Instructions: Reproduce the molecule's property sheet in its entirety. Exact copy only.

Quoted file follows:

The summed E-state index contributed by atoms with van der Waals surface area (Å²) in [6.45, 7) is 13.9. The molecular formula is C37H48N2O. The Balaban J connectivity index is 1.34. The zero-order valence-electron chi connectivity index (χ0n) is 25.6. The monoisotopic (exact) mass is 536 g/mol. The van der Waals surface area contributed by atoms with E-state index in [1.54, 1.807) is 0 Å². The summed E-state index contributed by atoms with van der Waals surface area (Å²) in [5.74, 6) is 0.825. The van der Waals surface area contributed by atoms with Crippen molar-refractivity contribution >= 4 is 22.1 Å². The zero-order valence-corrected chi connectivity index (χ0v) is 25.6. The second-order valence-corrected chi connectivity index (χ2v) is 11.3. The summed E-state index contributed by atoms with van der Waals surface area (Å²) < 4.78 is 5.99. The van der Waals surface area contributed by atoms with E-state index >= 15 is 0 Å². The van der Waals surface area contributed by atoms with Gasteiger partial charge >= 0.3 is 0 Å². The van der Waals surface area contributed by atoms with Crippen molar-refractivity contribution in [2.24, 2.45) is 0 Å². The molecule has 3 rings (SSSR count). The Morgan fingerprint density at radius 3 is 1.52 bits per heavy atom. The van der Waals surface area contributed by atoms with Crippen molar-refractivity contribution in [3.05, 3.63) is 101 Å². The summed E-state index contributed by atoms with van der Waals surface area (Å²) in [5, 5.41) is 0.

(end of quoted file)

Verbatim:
The summed E-state index contributed by atoms with van der Waals surface area (Å²) in [6.45, 7) is 13.9. The molecular formula is C37H48N2O. The Balaban J connectivity index is 1.34. The zero-order valence-electron chi connectivity index (χ0n) is 25.6. The monoisotopic (exact) mass is 536 g/mol. The van der Waals surface area contributed by atoms with E-state index in [1.54, 1.807) is 0 Å². The summed E-state index contributed by atoms with van der Waals surface area (Å²) in [5.74, 6) is 0.825. The van der Waals surface area contributed by atoms with Crippen molar-refractivity contribution >= 4 is 22.1 Å². The zero-order valence-corrected chi connectivity index (χ0v) is 25.6. The second-order valence-corrected chi connectivity index (χ2v) is 11.3. The summed E-state index contributed by atoms with van der Waals surface area (Å²) < 4.78 is 5.99. The van der Waals surface area contributed by atoms with E-state index >= 15 is 0 Å². The van der Waals surface area contributed by atoms with Gasteiger partial charge >= 0.3 is 0 Å². The van der Waals surface area contributed by atoms with Crippen molar-refractivity contribution in [2.24, 2.45) is 0 Å². The molecule has 3 rings (SSSR count). The Morgan fingerprint density at radius 3 is 1.52 bits per heavy atom. The van der Waals surface area contributed by atoms with Crippen molar-refractivity contribution in [3.05, 3.63) is 101 Å². The summed E-state index contributed by atoms with van der Waals surface area (Å²) in [5, 5.41) is 0.